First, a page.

Dan Gardner is a respected journalist. He takes great care to remain scrupulously objective, at times maddeningly so.
Thus his article about the Harper government is a powerful deconstruction of the neo-Conservative modus operandi.
Parliament has been a particularly nasty place for years but that was a consequence of minority government, many pundits said. The government was always in danger and so the Conservatives behaved as if they were in a non-stop election campaign. A majority would change that, the pundits said after the election. The Conservatives will calm down, drop the nastiness, and deliver a more statesmanlike government.
But that hasn’t happened. [...]They are the party of Stephen Harper.
Tom Flanagan recently described the prime minister’s personal interests. “He doesn’t really care much about money,” Flanagan told the Hill Times. “He likes to watch hockey and so on, but he doesn’t have a lot of active interests that he wants to pursue. He doesn’t play golf. He doesn’t play tennis. He doesn’t care much for travel. He doesn’t paint. He doesn’t fish. You know, he loves politics.”
Indeed. Stephen Harper has been obsessing about political power his whole life. It’s what he does. It’s all he does.
The same is true of many of the top people around him. John Baird, Jason Kenney, Tony Clement, Peter Van Loan. They’ve spent their entire lives in politics. It’s all they know.
But Harper is more than a political obsessive. He’s a passionate obsessive. Almost frighteningly so.
As Conservative strategist Rod Love told author Lawrence Martin, Harper and other Reformers seethed — and rightly so — at the way the Chrétien-era Liberals framed them as the lunatic fringe. “Others got over it,” Love observes in Martin’s book Harperland. “Harper? It was just burned in his psyche. So when he came to power it was payback time. This wasn’t just about going after someone in the Commons in the day, then going out for a beer at night. This was about destruction.”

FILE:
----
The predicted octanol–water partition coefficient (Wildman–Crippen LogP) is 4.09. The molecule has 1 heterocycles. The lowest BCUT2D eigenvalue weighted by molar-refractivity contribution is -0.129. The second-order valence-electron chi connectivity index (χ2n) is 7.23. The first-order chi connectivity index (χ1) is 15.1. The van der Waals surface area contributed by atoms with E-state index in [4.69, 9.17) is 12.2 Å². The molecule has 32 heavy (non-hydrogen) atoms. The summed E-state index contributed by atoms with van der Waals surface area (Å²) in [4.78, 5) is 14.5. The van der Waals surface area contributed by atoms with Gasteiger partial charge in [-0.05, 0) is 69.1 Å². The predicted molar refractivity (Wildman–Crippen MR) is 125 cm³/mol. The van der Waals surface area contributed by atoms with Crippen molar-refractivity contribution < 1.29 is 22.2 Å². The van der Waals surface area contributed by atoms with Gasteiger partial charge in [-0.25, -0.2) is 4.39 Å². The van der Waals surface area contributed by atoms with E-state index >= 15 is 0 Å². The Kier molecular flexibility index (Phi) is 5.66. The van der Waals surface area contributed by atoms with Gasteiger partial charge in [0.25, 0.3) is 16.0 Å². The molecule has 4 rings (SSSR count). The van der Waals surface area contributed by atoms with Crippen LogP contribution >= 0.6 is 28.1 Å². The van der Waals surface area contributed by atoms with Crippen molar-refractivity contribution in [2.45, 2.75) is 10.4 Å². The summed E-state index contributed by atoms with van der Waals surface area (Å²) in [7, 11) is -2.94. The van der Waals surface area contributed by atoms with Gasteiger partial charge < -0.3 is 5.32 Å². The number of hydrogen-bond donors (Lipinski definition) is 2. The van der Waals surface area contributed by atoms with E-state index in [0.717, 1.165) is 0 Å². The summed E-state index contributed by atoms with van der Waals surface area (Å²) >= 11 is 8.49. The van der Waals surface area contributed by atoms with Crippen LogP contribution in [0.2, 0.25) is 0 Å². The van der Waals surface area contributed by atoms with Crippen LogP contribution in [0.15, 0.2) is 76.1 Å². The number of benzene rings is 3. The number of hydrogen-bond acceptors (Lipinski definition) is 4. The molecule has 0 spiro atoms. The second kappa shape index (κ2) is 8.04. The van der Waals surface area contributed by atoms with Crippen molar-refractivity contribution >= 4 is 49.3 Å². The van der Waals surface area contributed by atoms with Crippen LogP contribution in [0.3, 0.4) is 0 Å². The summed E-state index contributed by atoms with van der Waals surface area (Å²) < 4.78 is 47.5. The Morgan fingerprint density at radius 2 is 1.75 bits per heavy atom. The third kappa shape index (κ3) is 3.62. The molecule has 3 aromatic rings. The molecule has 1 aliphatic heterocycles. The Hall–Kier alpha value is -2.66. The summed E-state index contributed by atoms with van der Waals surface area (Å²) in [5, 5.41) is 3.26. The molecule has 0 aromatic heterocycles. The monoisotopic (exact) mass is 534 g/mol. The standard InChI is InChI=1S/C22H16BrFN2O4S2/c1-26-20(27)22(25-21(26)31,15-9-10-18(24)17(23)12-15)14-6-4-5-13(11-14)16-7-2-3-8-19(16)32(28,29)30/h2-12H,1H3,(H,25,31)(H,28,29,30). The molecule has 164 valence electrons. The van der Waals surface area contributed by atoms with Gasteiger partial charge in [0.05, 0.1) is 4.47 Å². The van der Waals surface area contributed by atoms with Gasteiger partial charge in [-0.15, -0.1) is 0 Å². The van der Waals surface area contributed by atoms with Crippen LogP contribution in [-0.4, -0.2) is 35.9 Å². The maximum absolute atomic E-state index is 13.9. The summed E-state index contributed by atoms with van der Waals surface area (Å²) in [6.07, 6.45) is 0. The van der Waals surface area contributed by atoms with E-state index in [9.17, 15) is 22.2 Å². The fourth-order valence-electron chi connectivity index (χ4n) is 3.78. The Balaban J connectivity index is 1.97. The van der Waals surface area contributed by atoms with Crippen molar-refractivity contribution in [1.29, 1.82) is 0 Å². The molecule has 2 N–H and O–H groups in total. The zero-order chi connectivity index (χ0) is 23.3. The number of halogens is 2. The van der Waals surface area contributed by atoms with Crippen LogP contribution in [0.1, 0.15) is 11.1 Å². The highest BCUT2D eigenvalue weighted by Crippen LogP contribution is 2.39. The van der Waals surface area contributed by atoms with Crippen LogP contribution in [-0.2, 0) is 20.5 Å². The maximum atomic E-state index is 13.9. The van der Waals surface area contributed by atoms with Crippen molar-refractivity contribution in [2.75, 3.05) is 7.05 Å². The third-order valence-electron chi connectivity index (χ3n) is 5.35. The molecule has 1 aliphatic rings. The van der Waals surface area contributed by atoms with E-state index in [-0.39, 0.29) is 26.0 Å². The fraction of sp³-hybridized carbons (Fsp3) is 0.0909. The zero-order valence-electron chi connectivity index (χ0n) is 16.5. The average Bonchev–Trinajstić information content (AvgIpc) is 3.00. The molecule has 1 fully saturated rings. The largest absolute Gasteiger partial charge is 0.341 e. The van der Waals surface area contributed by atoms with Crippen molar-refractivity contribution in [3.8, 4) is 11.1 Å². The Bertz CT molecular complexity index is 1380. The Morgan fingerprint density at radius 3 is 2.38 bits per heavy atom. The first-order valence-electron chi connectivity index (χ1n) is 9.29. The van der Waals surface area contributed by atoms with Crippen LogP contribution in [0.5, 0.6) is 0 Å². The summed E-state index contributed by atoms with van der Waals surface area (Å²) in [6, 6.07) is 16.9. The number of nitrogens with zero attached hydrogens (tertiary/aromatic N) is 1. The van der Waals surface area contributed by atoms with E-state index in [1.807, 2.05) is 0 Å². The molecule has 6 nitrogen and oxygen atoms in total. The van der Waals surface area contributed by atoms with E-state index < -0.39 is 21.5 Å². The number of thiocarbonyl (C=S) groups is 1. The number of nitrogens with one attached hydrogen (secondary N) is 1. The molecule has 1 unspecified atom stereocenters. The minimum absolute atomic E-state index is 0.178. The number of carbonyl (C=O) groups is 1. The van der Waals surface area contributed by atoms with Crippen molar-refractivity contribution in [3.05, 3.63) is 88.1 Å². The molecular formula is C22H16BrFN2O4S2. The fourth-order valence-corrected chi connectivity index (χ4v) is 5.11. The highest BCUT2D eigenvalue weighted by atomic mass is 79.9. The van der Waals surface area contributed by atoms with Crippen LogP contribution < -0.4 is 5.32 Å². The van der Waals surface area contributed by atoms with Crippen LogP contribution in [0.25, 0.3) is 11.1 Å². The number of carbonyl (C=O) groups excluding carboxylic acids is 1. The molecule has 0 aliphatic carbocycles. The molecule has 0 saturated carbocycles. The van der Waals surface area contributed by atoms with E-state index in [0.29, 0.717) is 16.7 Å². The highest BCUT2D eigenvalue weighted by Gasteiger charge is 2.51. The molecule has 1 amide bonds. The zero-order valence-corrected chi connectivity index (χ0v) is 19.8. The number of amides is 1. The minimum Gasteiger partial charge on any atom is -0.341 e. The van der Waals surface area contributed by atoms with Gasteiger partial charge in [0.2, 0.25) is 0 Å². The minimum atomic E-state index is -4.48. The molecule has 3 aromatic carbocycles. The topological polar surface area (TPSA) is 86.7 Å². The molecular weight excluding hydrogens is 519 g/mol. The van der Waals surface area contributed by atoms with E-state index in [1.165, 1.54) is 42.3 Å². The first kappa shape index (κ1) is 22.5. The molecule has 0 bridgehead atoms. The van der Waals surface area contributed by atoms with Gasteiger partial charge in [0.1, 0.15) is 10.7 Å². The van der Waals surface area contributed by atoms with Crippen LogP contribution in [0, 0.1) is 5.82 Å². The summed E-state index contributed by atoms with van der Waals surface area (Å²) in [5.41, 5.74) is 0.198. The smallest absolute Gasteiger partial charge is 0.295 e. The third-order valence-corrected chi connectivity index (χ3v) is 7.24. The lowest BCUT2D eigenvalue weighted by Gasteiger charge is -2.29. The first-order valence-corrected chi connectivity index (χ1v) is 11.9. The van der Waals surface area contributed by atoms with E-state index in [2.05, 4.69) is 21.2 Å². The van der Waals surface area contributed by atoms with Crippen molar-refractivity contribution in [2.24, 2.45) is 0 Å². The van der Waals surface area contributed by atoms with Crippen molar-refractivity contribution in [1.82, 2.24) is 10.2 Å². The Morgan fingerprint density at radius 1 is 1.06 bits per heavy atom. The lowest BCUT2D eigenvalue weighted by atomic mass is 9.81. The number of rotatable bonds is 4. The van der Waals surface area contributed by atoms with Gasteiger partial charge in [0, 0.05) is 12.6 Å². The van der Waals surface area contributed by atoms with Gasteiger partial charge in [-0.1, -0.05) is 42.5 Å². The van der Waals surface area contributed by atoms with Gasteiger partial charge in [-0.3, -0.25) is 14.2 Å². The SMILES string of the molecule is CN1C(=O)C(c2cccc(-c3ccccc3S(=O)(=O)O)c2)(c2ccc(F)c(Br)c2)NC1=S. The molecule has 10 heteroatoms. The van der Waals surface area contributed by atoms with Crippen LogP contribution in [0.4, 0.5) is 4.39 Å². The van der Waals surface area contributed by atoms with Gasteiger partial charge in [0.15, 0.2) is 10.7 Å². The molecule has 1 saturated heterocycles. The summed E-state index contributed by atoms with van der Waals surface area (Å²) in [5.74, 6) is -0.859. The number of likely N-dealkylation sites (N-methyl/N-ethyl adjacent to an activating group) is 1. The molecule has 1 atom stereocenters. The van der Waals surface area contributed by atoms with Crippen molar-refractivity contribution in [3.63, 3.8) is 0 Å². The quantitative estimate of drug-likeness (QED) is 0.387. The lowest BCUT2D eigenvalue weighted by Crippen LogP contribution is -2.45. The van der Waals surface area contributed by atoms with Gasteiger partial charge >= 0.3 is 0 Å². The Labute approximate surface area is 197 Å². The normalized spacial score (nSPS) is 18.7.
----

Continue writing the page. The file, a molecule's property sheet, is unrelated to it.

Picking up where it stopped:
The same description surfaces over and over. Stephen Harper doesn’t want to beat the other side; he wants to destroy them. They’re not opponents; they’re the enemy. As for the depth of his ideological feelings, the prime minister’s colleagues use the word “hatred” to describe his antipathy to liberalism.
When politics is everything, when opponents are enemies, when there’s hatred in your belly, certain things follow. Ruthlessness, for one. Personal attacks. A refusal to accept the legitimacy of different views and to work with those who hold them.
Stephen Harper is only one man, of course, but unlike every Liberal prime minister his dominance of his party is total. He effectively built it from the ground up. It is his party. And its personality mirrors that of its creator and master.
The Conservatives did not behave the way they did in the past because they had a minority of the seats in the House of Commons. They behaved that way because they are the party of Stephen Harper. They still are. And so they still behave that way.
In their lavish and deliberate use of Rovian tactics, Stalinist control and Goebbelsian communication strategies the former Reformatories, as directed by Harper have rebranded themselves by securing the name of a once honourable political party, but they are fundamentally still the cabal of greedy, ideologically-bound carpet-baggers that Preston Manning gathered and released - like a herd of rapacious hyenas.
The robo-calling they deployed during this year's election campaign may be surfacing again, this time to unseat Montreal MP Irving Cotler. It would seem Con insiders expect the Liberal veteran will shuffle off into the sunset and that his riding will be the next battlefield for a quick and dirty by-election campaign.
The practice of *strategic incapacitation* the Cons apply in Parliament is ^NOT inadvertent. It is all-encompassing and it is indeed ruthless.